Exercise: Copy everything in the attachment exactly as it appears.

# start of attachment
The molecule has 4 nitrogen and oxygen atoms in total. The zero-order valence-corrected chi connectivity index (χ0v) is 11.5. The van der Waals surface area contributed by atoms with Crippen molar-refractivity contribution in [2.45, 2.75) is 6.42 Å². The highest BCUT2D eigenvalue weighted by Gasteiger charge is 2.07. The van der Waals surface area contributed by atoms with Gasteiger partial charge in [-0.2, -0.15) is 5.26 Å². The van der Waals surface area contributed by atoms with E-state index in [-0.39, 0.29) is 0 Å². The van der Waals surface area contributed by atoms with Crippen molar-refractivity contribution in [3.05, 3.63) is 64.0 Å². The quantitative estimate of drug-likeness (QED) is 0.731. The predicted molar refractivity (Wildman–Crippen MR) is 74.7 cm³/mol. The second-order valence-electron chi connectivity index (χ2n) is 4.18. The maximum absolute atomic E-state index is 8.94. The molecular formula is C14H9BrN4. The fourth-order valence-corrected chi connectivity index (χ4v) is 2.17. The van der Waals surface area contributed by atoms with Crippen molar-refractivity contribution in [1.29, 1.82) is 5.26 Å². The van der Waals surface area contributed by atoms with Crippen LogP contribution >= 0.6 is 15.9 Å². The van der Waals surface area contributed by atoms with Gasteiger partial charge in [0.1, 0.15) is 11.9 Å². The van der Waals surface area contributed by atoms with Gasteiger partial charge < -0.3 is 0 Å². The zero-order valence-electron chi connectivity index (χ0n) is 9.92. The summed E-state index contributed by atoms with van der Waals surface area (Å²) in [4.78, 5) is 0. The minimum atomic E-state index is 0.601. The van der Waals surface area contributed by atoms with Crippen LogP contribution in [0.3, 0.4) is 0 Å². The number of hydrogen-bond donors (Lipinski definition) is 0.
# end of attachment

The molecule has 4 nitrogen and oxygen atoms in total. The zero-order valence-corrected chi connectivity index (χ0v) is 11.5. The van der Waals surface area contributed by atoms with Crippen molar-refractivity contribution in [2.45, 2.75) is 6.42 Å². The highest BCUT2D eigenvalue weighted by Gasteiger charge is 2.07. The van der Waals surface area contributed by atoms with Gasteiger partial charge in [-0.2, -0.15) is 5.26 Å². The van der Waals surface area contributed by atoms with E-state index in [-0.39, 0.29) is 0 Å². The van der Waals surface area contributed by atoms with Crippen molar-refractivity contribution in [3.05, 3.63) is 64.0 Å². The quantitative estimate of drug-likeness (QED) is 0.731. The predicted molar refractivity (Wildman–Crippen MR) is 74.7 cm³/mol. The second-order valence-electron chi connectivity index (χ2n) is 4.18. The maximum absolute atomic E-state index is 8.94. The molecular formula is C14H9BrN4. The fourth-order valence-corrected chi connectivity index (χ4v) is 2.17. The van der Waals surface area contributed by atoms with Crippen molar-refractivity contribution in [1.29, 1.82) is 5.26 Å². The van der Waals surface area contributed by atoms with Crippen LogP contribution >= 0.6 is 15.9 Å². The van der Waals surface area contributed by atoms with Gasteiger partial charge in [0.1, 0.15) is 11.9 Å². The van der Waals surface area contributed by atoms with Gasteiger partial charge < -0.3 is 0 Å². The zero-order valence-electron chi connectivity index (χ0n) is 9.92. The summed E-state index contributed by atoms with van der Waals surface area (Å²) in [4.78, 5) is 0. The minimum atomic E-state index is 0.601. The van der Waals surface area contributed by atoms with Crippen LogP contribution in [0.3, 0.4) is 0 Å². The number of hydrogen-bond donors (Lipinski definition) is 0.